On March 17, the Chinese Ministry of Environmental Protection and the Ministry of Land and Resources released the first-ever results of a nationwide soil pollution survey that took place from 2005 to 2013. International media have commended the release, which revealed startling statistics such as one-fifth of arable land is polluted and contaminated with inorganic chemicals like cadmium, nickel and arsenic. On the surface, it seems, soil pollution, which was once a “state secret,” is no longer.
Overall, the report admits that the situation is “not optimistic.” The survey further reveals that inorganic pollutants are the primary contaminants in China’s soil. Chronic exposure to cadmium can lead to kidney disease, and was recently found to be present in almost half of the rice tested in the city of Guangzhou, the capital city in Southeastern Guangdong province. Arsenic, which is a water contaminant, can lead to skin lesions and skin cancer. These pollutants result from industrial waste from factories and mines as well as automobile exhaust. Irrigation using polluted water resulting from the use of fertilizers and pesticides, as well as raising livestock, can also cause soil contamination.
Soil pollution is a serious concern in China, particularly with respect to the human health implications resulting from contaminated water and food. However, while this report represents a significant step toward greater transparency with respect to pollution in China, it still lags in some key aspects and raises questions as to what can be done about the problem, the full extent of which is still unknown.
Breaking down the soil statistics
My colleagues and I reviewed the survey results and relevant regulations on soil and found that there are major gaps. First, it should be noted that none of the raw data or full survey results were released to the public, and likely will not be. When the government completed its first national pollution census in 2010, the raw data were never publicly released, despite findings that revealed a doubling in the extent of water pollution.
Second, careful attention should be paid to how exactly the statistics and findings are worded in the report. While the headlines suggest 16.1 percent, or one-fifth, of soil is contaminated, the report is more nuanced. According to our translation, the government surveyed “approximately 6.3 million square kilometers” of arable land, including woodlands, grasslands, unused and construction lands, of which 16.1 percent of surveyed points (点位 or dianwei) “exceed limits.” Exactly what these limits are was not made explicit in the report itself, but are available here (in Chinese). While a subtle distinction, it should be noted that the report actually does not go as far as specifying the total area of land that is contaminated, but rather a percentage of sampled points.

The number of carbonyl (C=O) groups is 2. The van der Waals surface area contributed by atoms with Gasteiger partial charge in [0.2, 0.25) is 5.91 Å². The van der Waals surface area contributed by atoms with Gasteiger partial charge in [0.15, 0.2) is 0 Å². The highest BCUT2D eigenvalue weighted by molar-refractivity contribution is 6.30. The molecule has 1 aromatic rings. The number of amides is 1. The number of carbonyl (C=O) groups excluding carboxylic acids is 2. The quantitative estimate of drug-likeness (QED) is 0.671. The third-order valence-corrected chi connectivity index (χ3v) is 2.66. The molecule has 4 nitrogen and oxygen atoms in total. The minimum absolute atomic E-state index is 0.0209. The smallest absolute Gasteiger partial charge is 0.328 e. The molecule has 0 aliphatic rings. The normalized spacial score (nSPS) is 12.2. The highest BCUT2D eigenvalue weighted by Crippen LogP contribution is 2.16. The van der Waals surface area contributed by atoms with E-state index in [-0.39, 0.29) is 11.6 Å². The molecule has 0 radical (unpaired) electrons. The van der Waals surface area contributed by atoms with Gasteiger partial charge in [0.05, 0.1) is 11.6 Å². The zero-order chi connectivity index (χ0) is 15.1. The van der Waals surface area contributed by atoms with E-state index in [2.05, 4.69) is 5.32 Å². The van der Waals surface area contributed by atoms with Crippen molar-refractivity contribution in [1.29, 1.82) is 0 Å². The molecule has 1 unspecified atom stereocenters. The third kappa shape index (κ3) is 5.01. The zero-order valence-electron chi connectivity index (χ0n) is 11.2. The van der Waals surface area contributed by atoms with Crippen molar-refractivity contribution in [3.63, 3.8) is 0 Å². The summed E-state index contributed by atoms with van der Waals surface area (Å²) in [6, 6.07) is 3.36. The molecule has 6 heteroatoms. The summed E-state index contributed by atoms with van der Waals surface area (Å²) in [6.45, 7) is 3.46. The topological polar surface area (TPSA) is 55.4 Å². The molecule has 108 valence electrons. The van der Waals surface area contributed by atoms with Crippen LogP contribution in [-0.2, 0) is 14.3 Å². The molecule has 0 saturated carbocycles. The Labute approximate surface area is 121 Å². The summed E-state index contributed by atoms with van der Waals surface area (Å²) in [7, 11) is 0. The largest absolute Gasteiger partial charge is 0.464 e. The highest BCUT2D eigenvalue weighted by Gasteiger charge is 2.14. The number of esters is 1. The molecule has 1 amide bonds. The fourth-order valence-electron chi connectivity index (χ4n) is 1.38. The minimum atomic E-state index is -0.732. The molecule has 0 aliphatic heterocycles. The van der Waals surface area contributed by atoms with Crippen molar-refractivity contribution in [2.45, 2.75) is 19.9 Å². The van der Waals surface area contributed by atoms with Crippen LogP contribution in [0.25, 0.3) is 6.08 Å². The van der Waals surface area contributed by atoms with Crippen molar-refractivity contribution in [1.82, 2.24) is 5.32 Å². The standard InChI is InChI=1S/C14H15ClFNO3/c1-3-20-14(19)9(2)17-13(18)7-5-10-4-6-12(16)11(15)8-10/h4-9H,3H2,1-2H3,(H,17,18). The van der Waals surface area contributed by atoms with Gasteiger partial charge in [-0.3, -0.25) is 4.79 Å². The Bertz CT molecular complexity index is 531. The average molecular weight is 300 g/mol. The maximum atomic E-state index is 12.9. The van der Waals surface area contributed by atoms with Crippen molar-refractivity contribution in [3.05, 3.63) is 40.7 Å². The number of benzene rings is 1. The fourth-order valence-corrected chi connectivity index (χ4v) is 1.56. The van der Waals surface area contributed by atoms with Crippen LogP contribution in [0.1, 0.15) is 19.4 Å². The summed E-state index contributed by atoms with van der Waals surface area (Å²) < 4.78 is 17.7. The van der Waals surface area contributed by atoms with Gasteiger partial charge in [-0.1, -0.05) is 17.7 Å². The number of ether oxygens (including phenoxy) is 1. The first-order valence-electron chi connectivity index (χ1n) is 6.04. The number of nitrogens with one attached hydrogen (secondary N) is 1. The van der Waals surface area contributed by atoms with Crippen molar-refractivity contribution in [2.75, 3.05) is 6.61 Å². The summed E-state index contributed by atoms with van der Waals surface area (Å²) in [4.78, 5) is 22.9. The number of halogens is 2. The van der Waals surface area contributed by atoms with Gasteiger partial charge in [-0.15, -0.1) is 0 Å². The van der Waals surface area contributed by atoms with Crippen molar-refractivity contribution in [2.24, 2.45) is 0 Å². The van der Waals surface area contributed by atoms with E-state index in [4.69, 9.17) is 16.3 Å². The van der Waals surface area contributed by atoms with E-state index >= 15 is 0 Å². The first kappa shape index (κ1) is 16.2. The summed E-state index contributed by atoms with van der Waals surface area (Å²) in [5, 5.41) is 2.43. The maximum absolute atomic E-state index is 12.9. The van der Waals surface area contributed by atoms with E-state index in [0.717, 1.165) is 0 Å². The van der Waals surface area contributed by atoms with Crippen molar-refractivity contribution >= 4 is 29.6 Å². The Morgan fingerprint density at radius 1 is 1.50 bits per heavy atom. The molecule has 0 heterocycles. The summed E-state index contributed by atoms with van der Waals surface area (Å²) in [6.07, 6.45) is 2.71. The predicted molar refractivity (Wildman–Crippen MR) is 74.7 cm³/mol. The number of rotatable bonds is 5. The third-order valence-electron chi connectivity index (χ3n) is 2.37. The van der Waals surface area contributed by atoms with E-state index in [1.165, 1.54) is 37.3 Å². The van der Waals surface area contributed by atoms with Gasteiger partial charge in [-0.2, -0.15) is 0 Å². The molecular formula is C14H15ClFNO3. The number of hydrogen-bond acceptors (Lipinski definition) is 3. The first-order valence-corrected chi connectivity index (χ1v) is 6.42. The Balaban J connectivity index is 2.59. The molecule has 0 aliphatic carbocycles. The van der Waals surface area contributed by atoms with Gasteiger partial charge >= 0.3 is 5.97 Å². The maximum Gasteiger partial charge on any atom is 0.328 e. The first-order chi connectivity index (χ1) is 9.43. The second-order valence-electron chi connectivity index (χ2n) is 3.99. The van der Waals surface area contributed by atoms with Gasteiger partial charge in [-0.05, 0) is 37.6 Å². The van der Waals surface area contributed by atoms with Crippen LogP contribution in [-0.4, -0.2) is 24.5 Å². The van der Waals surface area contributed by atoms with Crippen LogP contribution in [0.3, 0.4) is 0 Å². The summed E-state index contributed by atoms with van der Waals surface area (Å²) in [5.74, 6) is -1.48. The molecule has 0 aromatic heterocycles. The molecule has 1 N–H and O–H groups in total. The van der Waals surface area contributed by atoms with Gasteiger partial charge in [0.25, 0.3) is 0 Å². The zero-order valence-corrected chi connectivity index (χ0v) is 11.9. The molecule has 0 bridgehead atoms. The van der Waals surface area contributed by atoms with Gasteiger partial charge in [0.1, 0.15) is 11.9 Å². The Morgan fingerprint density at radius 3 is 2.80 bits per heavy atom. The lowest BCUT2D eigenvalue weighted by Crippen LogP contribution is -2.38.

While the sampling techniques do have scientific grounding, exactly how the survey was conducted was not included in the initial report. Instead, government officials held a press conference (in Chinese) to explain some of the results of the survey. Essentially, the total surveyed area of 6.3 million square kilometers was divided into 8 kilometer by 8 kilometer plots (an area larger than Manhattan), each containing one point. Officials admitted that the soil survey results only provide an aggregate, macro picture of soil quality in China because the variability of conditions makes it difficult to be comprehensive or accurate using only points. What’s disturbing is that some areas could potentially be more polluted than these sampling points describe. It’s akin to saying that the entire soil quality of Manhattan is homogenous; the actual situation could be much worse than what these statistics show.
The twelfth Five-Year Plan includes a 30 billion yuan ($4.8 billion) commitment to address soil pollution. However, compared to the amount that the State Council approved last July to tackle air pollution—$277 billion—the amount allocated to soil seems to be a drop in the bucket. Part of the reason for this discrepancy is the lack of pubic awareness about soil pollution; the Chinese are comparatively much more aware of the dangers of air and water pollution.
Remediation of soil is also difficult, both from a technical and regulatory perspective. China lacks any type of soil remediation standard and regulations for pollution levels in soil are outdated. As a result, a lot of polluted farmland goes untreated. The potential consequences for agriculture could certainly threaten food provision in China, where in December 2013 the country’s Ministry of Land Resources deemed some 8.24 million acres of arable land (around one-fourth of the total) unfit for farming.
While the initial soil pollution survey is a start, it’s not enough. It took almost nine years for the government to reach such meager and incomplete results. More details about the spatial location of sampling sites and the levels of exceedance for individual points, as well as the release of the raw survey results, would provide better clarity and much-needed transparency to understand how prevalent the problem may be. As the survey stands, there is too much left open to interpretation. Without access to the full raw data and results of the survey, it may be impossible to know exactly what the government in China may be nuancing with these statistics. Such numbers, while providing a starting point, may be hiding a much more dangerous truth beneath their surface.
Peter Hirsch, a Masters of Environmental Management candidate of the Yale School of Forestry and Environmental Studies, designed the following infographic.